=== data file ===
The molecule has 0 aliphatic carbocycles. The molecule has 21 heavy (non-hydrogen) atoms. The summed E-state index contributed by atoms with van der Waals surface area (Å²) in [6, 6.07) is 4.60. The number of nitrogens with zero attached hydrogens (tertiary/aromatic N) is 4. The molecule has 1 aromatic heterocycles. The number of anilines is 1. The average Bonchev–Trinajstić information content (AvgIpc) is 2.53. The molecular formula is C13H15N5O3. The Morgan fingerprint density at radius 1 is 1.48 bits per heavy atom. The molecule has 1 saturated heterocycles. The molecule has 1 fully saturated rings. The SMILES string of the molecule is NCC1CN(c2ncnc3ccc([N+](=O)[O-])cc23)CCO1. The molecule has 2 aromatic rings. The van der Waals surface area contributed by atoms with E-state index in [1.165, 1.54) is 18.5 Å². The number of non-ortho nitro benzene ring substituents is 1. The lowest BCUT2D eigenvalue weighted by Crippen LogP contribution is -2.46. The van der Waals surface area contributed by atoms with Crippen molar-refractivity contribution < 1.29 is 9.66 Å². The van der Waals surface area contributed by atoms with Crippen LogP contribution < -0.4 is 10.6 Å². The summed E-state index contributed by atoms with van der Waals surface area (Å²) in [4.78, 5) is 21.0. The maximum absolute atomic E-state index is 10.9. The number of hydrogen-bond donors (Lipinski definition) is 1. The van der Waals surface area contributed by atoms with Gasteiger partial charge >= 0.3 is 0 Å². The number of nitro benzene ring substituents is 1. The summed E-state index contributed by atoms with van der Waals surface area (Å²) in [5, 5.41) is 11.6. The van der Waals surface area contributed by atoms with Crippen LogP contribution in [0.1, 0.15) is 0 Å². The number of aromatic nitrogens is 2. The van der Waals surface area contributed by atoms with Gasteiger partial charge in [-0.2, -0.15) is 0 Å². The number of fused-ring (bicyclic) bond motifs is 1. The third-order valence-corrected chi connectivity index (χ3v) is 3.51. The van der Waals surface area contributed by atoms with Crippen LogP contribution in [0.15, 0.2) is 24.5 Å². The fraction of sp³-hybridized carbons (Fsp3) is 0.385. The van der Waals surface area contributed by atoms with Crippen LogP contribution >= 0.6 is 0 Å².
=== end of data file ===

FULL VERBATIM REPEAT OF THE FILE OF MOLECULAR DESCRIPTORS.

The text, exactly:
The molecule has 0 aliphatic carbocycles. The molecule has 21 heavy (non-hydrogen) atoms. The summed E-state index contributed by atoms with van der Waals surface area (Å²) in [6, 6.07) is 4.60. The number of nitrogens with zero attached hydrogens (tertiary/aromatic N) is 4. The molecule has 1 aromatic heterocycles. The number of anilines is 1. The average Bonchev–Trinajstić information content (AvgIpc) is 2.53. The molecular formula is C13H15N5O3. The Morgan fingerprint density at radius 1 is 1.48 bits per heavy atom. The molecule has 1 saturated heterocycles. The molecule has 1 fully saturated rings. The SMILES string of the molecule is NCC1CN(c2ncnc3ccc([N+](=O)[O-])cc23)CCO1. The molecule has 2 aromatic rings. The van der Waals surface area contributed by atoms with E-state index in [1.165, 1.54) is 18.5 Å². The number of non-ortho nitro benzene ring substituents is 1. The lowest BCUT2D eigenvalue weighted by Crippen LogP contribution is -2.46. The van der Waals surface area contributed by atoms with Crippen molar-refractivity contribution < 1.29 is 9.66 Å². The van der Waals surface area contributed by atoms with Crippen LogP contribution < -0.4 is 10.6 Å². The summed E-state index contributed by atoms with van der Waals surface area (Å²) in [4.78, 5) is 21.0. The maximum absolute atomic E-state index is 10.9. The number of hydrogen-bond donors (Lipinski definition) is 1. The van der Waals surface area contributed by atoms with Gasteiger partial charge >= 0.3 is 0 Å². The number of nitro benzene ring substituents is 1. The summed E-state index contributed by atoms with van der Waals surface area (Å²) in [5, 5.41) is 11.6. The van der Waals surface area contributed by atoms with Crippen LogP contribution in [0.1, 0.15) is 0 Å². The number of aromatic nitrogens is 2. The van der Waals surface area contributed by atoms with Gasteiger partial charge in [-0.2, -0.15) is 0 Å². The number of fused-ring (bicyclic) bond motifs is 1. The third-order valence-corrected chi connectivity index (χ3v) is 3.51. The van der Waals surface area contributed by atoms with Crippen LogP contribution in [0.15, 0.2) is 24.5 Å². The fraction of sp³-hybridized carbons (Fsp3) is 0.385. The van der Waals surface area contributed by atoms with Crippen LogP contribution >= 0.6 is 0 Å².